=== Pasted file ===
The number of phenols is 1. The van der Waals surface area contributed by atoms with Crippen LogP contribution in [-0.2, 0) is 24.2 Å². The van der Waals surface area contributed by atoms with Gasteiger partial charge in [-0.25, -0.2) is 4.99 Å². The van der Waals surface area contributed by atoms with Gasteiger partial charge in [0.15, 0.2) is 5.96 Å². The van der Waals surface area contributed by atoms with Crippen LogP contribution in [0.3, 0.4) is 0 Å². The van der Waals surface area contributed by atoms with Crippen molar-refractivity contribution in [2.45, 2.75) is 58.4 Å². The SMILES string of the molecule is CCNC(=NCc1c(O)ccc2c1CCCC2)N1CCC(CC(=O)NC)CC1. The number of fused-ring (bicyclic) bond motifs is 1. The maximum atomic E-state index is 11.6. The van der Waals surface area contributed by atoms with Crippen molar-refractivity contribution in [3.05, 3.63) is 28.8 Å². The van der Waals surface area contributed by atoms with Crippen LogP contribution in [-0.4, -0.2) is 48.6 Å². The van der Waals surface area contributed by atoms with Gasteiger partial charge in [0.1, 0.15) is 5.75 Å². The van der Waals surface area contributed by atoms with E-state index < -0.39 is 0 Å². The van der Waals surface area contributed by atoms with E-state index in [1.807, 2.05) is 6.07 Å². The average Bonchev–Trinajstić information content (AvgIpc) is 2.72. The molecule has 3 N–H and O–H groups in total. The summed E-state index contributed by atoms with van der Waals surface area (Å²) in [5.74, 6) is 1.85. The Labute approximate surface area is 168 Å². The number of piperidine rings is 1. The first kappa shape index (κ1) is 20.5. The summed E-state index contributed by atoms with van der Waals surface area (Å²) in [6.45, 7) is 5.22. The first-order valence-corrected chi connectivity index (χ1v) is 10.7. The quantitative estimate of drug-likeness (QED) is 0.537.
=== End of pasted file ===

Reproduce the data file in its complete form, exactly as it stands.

The number of phenols is 1. The van der Waals surface area contributed by atoms with Crippen LogP contribution in [-0.2, 0) is 24.2 Å². The van der Waals surface area contributed by atoms with Gasteiger partial charge in [-0.25, -0.2) is 4.99 Å². The van der Waals surface area contributed by atoms with Gasteiger partial charge in [0.15, 0.2) is 5.96 Å². The van der Waals surface area contributed by atoms with Crippen LogP contribution in [0.3, 0.4) is 0 Å². The van der Waals surface area contributed by atoms with Crippen molar-refractivity contribution in [2.45, 2.75) is 58.4 Å². The SMILES string of the molecule is CCNC(=NCc1c(O)ccc2c1CCCC2)N1CCC(CC(=O)NC)CC1. The number of fused-ring (bicyclic) bond motifs is 1. The maximum atomic E-state index is 11.6. The van der Waals surface area contributed by atoms with Crippen molar-refractivity contribution in [3.05, 3.63) is 28.8 Å². The van der Waals surface area contributed by atoms with Crippen LogP contribution in [-0.4, -0.2) is 48.6 Å². The van der Waals surface area contributed by atoms with Gasteiger partial charge in [0.1, 0.15) is 5.75 Å². The van der Waals surface area contributed by atoms with E-state index < -0.39 is 0 Å². The van der Waals surface area contributed by atoms with E-state index in [1.807, 2.05) is 6.07 Å². The average Bonchev–Trinajstić information content (AvgIpc) is 2.72. The molecule has 3 N–H and O–H groups in total. The summed E-state index contributed by atoms with van der Waals surface area (Å²) in [5.74, 6) is 1.85. The Labute approximate surface area is 168 Å². The number of piperidine rings is 1. The first kappa shape index (κ1) is 20.5. The summed E-state index contributed by atoms with van der Waals surface area (Å²) in [6.45, 7) is 5.22. The first-order valence-corrected chi connectivity index (χ1v) is 10.7. The quantitative estimate of drug-likeness (QED) is 0.537.